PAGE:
The heavy workload required of England-qualified seamers is compromising their ability to bowl at high pace, according to Kevin Shine.

Shine, the ECB's lead fast bowling coach, has defended his record of developing and protecting fast bowlers and suggested that any lack of pace in the England attack when compared with the quickest bowlers from other nations is due almost entirely to the draining schedule with which they are confronted.

While England's two leading seamers, James Anderson and Stuart Broad, have both enjoyed outstanding years in Test cricket and are currently rated No. 2 and No. 4 respectively in the ICC's rankings, there have been times - such as at Lord's or in Abu Dhabi - when they have been confronted by flat wickets which have negated their skills. At such times, the relative lack of pace in England's attack has been shown up by the likes of Mitchell Johnson and Wahab Riaz.

But, according to Shine, England's bowlers enter the professional game capable of bowling as fast as those from any other nation, but are forced to bowl within themselves due to their schedule.

"It is a workload thing," Shine told ESPNcricinfo. "When you see bowlers come in to the game they are fresh, they are firing and eventually time takes its toll.

"Our bowlers bowl an awful lot. Our bowlers bowl more than any other bowlers in the world.

"We know from the testing we do and the speeds we get, that we can compete [with other nations] at high pace. But to sustain that is really tough, so we work a lot on our skills, knowing that we have fall backs if the pace falls off a bit. We look at seam positions, we work on reverse swing and wobble seam. We have got pace, but doing it day-in, day-out is very, very tough.

"They are probably capable of short spells of getting up to that 90mph mark, but once again there is a huge cost of doing that day in and day out. Our bowlers carry injuries. They bowl in pain at times. And that's part and parcel of the fast bowler's job."

The long-term figures support Shine's stance. No bowler, either spinner or seamer, has bowled as many overs across the three international formats as Anderson since the start of 2012 or 2013, at which point Broad moves to second on the list. And while Sri Lanka's left-arm spinner Rangana Herath has bowled the most since the start of 2014, Broad and Anderson remain the two busiest seamers.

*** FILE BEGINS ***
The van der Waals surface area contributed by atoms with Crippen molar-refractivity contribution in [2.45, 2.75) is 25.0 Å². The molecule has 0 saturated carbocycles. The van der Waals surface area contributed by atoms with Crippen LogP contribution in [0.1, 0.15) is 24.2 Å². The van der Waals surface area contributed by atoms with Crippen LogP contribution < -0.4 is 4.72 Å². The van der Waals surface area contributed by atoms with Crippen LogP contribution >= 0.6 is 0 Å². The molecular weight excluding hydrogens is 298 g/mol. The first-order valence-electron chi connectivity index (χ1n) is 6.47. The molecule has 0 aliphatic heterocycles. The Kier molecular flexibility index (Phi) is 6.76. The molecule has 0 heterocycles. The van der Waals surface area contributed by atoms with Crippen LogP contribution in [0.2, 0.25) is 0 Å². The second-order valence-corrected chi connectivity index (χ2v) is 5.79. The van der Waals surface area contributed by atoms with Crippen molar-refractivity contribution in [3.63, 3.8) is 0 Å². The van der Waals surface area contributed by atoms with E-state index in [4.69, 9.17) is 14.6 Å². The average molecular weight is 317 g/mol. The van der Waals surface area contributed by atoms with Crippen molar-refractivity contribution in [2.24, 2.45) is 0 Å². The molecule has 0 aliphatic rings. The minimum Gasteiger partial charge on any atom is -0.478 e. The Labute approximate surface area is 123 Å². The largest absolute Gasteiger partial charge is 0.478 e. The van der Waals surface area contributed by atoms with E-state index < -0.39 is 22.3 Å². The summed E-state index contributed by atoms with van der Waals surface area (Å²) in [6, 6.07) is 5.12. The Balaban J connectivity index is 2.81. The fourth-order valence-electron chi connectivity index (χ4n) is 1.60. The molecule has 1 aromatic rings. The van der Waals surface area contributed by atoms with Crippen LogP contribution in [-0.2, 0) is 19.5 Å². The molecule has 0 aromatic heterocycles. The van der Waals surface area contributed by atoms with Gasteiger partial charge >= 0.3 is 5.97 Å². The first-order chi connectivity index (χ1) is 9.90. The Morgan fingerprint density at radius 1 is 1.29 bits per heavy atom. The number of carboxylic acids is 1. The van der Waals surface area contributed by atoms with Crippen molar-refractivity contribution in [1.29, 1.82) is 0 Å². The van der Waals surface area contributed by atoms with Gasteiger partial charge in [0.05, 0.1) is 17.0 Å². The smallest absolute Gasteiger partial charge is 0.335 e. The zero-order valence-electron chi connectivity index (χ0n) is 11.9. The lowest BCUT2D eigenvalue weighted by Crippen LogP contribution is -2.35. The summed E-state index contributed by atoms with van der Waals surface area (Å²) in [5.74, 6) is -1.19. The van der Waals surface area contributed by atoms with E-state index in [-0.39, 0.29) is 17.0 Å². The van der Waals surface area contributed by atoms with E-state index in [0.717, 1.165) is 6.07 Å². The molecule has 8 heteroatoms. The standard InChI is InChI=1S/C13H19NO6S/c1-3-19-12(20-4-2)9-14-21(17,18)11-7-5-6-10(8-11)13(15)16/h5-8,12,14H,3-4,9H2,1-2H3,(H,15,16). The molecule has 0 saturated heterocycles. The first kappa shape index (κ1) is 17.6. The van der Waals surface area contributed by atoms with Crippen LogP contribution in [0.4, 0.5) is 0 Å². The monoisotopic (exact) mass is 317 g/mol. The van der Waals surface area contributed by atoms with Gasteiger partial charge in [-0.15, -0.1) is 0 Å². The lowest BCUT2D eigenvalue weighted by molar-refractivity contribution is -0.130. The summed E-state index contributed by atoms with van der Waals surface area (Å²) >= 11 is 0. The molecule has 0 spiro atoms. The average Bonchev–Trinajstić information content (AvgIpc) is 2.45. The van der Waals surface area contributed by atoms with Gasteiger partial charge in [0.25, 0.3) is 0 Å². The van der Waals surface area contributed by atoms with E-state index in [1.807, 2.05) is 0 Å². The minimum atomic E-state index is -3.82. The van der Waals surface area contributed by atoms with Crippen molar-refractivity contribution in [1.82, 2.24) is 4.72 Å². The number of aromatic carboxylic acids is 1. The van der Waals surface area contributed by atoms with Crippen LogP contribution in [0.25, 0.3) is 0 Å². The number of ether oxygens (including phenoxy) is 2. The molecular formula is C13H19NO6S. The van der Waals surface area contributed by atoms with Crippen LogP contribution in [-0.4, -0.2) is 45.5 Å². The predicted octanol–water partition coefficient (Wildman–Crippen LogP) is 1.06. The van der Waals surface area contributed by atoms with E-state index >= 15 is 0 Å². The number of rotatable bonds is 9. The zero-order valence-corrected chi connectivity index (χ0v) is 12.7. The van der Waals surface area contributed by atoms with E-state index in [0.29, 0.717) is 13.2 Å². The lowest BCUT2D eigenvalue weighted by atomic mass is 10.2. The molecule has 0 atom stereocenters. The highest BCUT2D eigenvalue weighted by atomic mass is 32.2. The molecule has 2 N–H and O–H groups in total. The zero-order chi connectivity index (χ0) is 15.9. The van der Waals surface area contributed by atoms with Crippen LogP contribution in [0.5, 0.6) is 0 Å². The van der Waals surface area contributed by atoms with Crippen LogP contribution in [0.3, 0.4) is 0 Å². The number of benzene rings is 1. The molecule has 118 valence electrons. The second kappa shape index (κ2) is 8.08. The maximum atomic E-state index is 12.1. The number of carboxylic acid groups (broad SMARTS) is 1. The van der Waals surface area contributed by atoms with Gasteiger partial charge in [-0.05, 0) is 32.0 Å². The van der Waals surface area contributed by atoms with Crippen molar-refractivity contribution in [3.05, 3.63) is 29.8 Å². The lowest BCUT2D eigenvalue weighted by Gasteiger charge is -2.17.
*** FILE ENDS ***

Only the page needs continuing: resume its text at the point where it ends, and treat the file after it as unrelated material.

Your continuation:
The stats are especially stark when it comes to comparing workloads in Test cricket. Since the start of 2012, for example, Anderson has bowled 1821.4 overs across 47 Tests. Dale Steyn, by contrast, has bowled 1081.3 overs across 31 Tests and Mitchell Johnson 854.1 across 25 Tests.

Shine also insists that the ECB coaches at the centre at excellence at Loughborough deserve credit for the return to form of Steven Finn and the sustained performance of Broad and Anderson. While the ECB has been accused of meddling in the actions of several bowlers and, as a consequence, diminishing their performance, Shine says that quite the opposite is the case.

"It was Loughborough that suggested that Jimmy Anderson, who had been through a re-model, went back to being natural," Shine said. "At 18, Broad was in a dangerous position. We put the information to him and he decided to make some changes. And with Finn, we knew when he shortened his run that there were issues with that and we've been able to help return him to better form.

"Fast bowling is a very individual thing. One size doesn't fit all. We don't try to change bowlers, but if we see a bowler who is likely to get hurt or who wants to add some pace, we will put that information to them and to suggest changes. It is always up to the bowler.

"I'm pretty sure that, in the last six or seven years, I've not recommended any major changes to any bowlers."

They were words supported by Middlesex seamer James Harris. Harris was widely reported as having criticised Loughborough last summer, but insists now that his words were misrepresented.

"It's true that I went to Loughborough in an attempt to find some extra pace," Harris told ESPNcricinfo. "But it was very much my choice to do it.

"I changed my action in search of that pace and, to some extent, I found it. But it came at a cost and I concluded that whatever benefits I made weren't worth the loss of wrist position and movement that I suffered as a consequence.

"It was reported as if I was slagging off the ECB, but really I was just saying that I had tried something and it hadn't worked. The whole process was consensual."

Among the fast bowlers currently working at Loughborough are Jamie Overton, Tymal Mills and, intriguingly, Stuart Meaker. Meaker featured in only three Championship games for Surrey last season, but remains the fastest England-qualified bowler measured at the ECB's centre of excellence. In recent weeks, he has been timed within 1mph of his top speed.